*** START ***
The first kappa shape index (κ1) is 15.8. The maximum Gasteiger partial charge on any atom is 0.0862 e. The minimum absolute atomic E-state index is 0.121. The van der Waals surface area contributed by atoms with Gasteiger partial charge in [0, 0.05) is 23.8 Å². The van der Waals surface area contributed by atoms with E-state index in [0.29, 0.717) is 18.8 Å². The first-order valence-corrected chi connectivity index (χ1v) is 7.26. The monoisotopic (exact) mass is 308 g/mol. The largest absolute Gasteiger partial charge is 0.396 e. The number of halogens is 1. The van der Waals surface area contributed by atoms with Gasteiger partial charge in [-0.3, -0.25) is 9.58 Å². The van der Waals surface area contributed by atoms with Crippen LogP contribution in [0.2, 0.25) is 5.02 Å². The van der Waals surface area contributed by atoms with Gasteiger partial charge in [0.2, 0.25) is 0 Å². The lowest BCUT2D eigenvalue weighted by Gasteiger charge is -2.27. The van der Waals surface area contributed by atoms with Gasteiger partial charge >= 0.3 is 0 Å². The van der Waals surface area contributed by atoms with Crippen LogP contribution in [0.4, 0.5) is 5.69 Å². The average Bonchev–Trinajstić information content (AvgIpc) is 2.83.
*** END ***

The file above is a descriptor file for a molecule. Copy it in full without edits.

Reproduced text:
The first kappa shape index (κ1) is 15.8. The maximum Gasteiger partial charge on any atom is 0.0862 e. The minimum absolute atomic E-state index is 0.121. The van der Waals surface area contributed by atoms with Gasteiger partial charge in [0, 0.05) is 23.8 Å². The van der Waals surface area contributed by atoms with E-state index in [0.29, 0.717) is 18.8 Å². The first-order valence-corrected chi connectivity index (χ1v) is 7.26. The monoisotopic (exact) mass is 308 g/mol. The largest absolute Gasteiger partial charge is 0.396 e. The number of halogens is 1. The van der Waals surface area contributed by atoms with Gasteiger partial charge in [-0.3, -0.25) is 9.58 Å². The van der Waals surface area contributed by atoms with Crippen LogP contribution in [0.2, 0.25) is 5.02 Å². The van der Waals surface area contributed by atoms with Gasteiger partial charge in [0.2, 0.25) is 0 Å². The lowest BCUT2D eigenvalue weighted by Gasteiger charge is -2.27. The van der Waals surface area contributed by atoms with Gasteiger partial charge >= 0.3 is 0 Å². The van der Waals surface area contributed by atoms with Crippen LogP contribution in [0.4, 0.5) is 5.69 Å². The average Bonchev–Trinajstić information content (AvgIpc) is 2.83.